The facts later found by two Senate inquiries were that the vessel had not been deliberately sunk. Nor had women threatened to throw their babies overboard or had actually done so to ensure rescue and transfer to Australia.

Rather the vessel had sunk because of the force of the towing and no babies went into the water before the sinking.

The naval crew knew this. The crew reported it to the captain.

Later it was revealed that someone on then Defence Minister Peter Reith’s staff had advised the true position, but Reith and Prime Minister John Howard denied this.

Who cares? By then the election had been won. Never let the truth and a good scare campaign get in the way of electoral victory.

A huge number of Australian voters cannot be relied upon to ignore an unmeritorious scare campaign. Fear is a powerful emotion.

But things may well go beyond a mere scare campaign.

1960s British Prime Minister Harold MacMillan was once apocryphally asked what a Prime Minister most feared in politics. He replied, “Events, dear boy, events.”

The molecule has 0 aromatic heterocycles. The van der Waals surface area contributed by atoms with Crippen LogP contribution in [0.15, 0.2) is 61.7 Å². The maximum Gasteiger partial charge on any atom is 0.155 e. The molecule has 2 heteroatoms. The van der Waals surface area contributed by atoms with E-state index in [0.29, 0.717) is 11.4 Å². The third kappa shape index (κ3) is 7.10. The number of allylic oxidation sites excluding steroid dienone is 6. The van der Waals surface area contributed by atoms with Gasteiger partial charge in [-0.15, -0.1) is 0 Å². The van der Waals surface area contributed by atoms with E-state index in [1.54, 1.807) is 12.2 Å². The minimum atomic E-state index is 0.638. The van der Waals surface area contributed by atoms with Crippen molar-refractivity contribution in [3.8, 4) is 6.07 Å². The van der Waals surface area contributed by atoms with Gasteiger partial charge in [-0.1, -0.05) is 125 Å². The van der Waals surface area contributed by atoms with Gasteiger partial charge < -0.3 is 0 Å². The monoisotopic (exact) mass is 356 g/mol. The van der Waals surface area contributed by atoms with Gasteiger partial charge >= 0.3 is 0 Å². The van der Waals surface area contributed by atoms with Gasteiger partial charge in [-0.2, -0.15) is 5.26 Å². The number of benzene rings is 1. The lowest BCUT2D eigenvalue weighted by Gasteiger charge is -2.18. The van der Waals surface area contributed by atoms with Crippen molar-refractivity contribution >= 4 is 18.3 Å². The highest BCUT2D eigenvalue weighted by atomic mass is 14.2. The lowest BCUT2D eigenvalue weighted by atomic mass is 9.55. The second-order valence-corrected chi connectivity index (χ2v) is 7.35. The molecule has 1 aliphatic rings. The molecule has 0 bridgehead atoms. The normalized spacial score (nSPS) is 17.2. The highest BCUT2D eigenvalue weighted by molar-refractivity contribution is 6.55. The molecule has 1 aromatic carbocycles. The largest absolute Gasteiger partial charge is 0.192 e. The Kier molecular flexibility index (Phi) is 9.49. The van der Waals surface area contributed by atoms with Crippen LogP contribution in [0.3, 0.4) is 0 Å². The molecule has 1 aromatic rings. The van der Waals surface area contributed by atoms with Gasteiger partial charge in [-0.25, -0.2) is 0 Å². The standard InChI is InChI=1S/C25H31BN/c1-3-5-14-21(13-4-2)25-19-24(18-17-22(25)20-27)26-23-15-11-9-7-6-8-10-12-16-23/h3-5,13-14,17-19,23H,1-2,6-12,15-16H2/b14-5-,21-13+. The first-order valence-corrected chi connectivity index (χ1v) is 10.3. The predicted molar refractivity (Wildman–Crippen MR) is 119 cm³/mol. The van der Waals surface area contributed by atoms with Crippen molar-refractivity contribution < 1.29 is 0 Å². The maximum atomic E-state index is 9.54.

Those, however, were the days when Government politicians responded to events and did not make them up with creative ribbon-cutting opening events for new infrastructure in marginal electorates, or silly hard-hat and orange-vest visits to mines and manufacturing sites. And in those days it was harder to control events, like economic downturns, wars or revolutions.

These days Governments can make events, like invasions of Iraq.

These days, desperate governments might well seek to both create and control events.

Now let us turn to Section 68 of the Constitution which reads: “The command in chief of the naval and military forces of the Commonwealth is vested in the Governor-General as the Queen's representative.”

In effect, it means that the Government of the day controls the armed forces with little or no parliamentary oversight. Australia went to war in Iraq twice under Section 68.

Under Section 68, the Government of the day instituted the turn-back policy. Equally, it could order a tactical reversal of that policy so that just one or two boats could get through in the next month or two so that Labor could be blamed.

Bear in mind, too, that there is a relationship between Border Force and people smugglers.